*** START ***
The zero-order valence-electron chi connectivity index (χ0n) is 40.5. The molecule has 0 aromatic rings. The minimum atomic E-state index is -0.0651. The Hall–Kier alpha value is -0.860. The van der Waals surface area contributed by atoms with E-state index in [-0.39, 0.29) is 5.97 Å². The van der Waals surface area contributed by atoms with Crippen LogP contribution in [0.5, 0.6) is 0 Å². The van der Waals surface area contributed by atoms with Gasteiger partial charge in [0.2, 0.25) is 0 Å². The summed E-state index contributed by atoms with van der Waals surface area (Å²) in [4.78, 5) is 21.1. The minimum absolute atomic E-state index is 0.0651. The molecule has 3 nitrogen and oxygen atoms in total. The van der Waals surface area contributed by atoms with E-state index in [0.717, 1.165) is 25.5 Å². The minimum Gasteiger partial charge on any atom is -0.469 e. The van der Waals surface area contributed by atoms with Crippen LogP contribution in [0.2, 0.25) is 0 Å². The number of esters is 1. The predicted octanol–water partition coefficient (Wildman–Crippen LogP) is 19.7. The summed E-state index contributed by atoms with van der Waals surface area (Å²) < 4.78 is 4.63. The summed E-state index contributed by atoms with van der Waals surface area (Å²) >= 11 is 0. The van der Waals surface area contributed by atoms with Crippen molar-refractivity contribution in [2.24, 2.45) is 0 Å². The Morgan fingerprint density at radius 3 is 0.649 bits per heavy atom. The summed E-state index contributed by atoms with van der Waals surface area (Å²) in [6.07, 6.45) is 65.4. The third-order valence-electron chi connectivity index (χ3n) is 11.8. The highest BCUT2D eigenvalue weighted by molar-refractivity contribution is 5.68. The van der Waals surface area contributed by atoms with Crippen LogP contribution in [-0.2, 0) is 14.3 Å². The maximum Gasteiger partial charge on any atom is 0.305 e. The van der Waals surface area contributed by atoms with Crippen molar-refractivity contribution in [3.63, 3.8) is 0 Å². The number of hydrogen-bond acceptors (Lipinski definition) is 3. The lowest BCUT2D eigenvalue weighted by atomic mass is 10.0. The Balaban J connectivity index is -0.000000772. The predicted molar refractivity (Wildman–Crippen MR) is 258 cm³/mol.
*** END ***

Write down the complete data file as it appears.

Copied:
The zero-order valence-electron chi connectivity index (χ0n) is 40.5. The molecule has 0 aromatic rings. The minimum atomic E-state index is -0.0651. The Hall–Kier alpha value is -0.860. The van der Waals surface area contributed by atoms with E-state index in [-0.39, 0.29) is 5.97 Å². The van der Waals surface area contributed by atoms with Crippen LogP contribution in [0.5, 0.6) is 0 Å². The van der Waals surface area contributed by atoms with Gasteiger partial charge in [0.2, 0.25) is 0 Å². The summed E-state index contributed by atoms with van der Waals surface area (Å²) in [4.78, 5) is 21.1. The minimum absolute atomic E-state index is 0.0651. The molecule has 3 nitrogen and oxygen atoms in total. The van der Waals surface area contributed by atoms with E-state index in [0.717, 1.165) is 25.5 Å². The minimum Gasteiger partial charge on any atom is -0.469 e. The van der Waals surface area contributed by atoms with Crippen LogP contribution in [0.2, 0.25) is 0 Å². The number of esters is 1. The predicted octanol–water partition coefficient (Wildman–Crippen LogP) is 19.7. The summed E-state index contributed by atoms with van der Waals surface area (Å²) < 4.78 is 4.63. The summed E-state index contributed by atoms with van der Waals surface area (Å²) >= 11 is 0. The van der Waals surface area contributed by atoms with Crippen molar-refractivity contribution in [2.24, 2.45) is 0 Å². The Morgan fingerprint density at radius 3 is 0.649 bits per heavy atom. The summed E-state index contributed by atoms with van der Waals surface area (Å²) in [6.07, 6.45) is 65.4. The third-order valence-electron chi connectivity index (χ3n) is 11.8. The highest BCUT2D eigenvalue weighted by molar-refractivity contribution is 5.68. The van der Waals surface area contributed by atoms with Crippen LogP contribution in [-0.2, 0) is 14.3 Å². The maximum Gasteiger partial charge on any atom is 0.305 e. The van der Waals surface area contributed by atoms with Crippen molar-refractivity contribution in [3.63, 3.8) is 0 Å². The number of hydrogen-bond acceptors (Lipinski definition) is 3. The lowest BCUT2D eigenvalue weighted by atomic mass is 10.0. The Balaban J connectivity index is -0.000000772. The predicted molar refractivity (Wildman–Crippen MR) is 258 cm³/mol.